Funding for WIC, the food assistance program for low-income women, infants and children, is expected to be debated on the floor of the House this week, and the Senate soon after. One of the more surprising issues that will come up: potatoes.
WIC gives low-income mothers vouchers to buy certain foods—foods with nutrients they might not otherwise be getting enough of. A panel of scientists puts together the list, and it has evolved (once carrots were one of the only approved vegetables). A few years ago the list was overhauled to add all kinds of fresh fruits and veggies.
But one food item scientists left off the list: potatoes. This has recently become a concern for a bipartisan group of congress-folk.
“Never would I have guessed that the lowly potato would turn out to be such a contentious issue,” said Republican Senator Susan Collins at a Senate Agriculture Committee hearing recently. Collins is from Maine--home to a lot of potato growers.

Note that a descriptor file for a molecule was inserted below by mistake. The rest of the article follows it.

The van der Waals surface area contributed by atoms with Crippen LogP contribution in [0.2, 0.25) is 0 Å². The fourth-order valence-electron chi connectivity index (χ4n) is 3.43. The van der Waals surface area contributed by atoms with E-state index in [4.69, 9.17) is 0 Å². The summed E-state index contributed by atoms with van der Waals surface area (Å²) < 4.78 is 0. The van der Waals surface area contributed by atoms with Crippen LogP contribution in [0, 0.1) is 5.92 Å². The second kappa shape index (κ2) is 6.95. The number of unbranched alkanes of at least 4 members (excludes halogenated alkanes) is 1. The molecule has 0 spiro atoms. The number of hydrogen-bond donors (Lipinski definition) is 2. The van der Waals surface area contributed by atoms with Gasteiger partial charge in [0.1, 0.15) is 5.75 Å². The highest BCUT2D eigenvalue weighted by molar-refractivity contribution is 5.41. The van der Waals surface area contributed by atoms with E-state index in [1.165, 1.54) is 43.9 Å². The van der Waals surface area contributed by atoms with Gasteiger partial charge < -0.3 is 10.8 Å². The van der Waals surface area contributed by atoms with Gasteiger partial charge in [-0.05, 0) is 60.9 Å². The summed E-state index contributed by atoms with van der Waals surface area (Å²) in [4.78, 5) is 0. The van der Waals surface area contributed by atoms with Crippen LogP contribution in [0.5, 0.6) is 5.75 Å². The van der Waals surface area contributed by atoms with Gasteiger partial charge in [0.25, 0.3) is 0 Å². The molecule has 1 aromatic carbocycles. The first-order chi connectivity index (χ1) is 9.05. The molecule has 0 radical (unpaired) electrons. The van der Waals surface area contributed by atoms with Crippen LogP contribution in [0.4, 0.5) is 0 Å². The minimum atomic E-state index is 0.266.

Collins has been leading the fight to get fresh potatoes—just fresh ones—put on the WIC list. She passed around a chart showing the nutritional value of potatoes. A few of her colleagues made "hot potato" jokes.
But this is serious business for people like Mark Szymanski, with the National Potato Council.
“As the National Potato Council and the entire potato industry, we're very concerned when the federal government is telling people they should avoid our vegetable,” Szymanski says.
But Marion Nestle, a professor of nutrition at New York University, says the government isn’t trying to ostracize potatoes. Nestle, who loves potatoes herself (“there’s nothing more delicious than a baked potato,” she told me), argues they shouldn’t be on the WIC-approved list because WIC participants are eating plenty of potatoes already—especially the kind that wind up as french fries and potato chips.
Eric Rimm, a professor of nutrition at Harvard who advises the USDA, says the point of WIC money is to encourage pregnant women and young kids to go beyond potato.
“Forty-five percent of vegetables consumed by women of child-bearing age are already potatoes, he argues, citing a 2013 study. “It's not like we're a potato-deficient society.”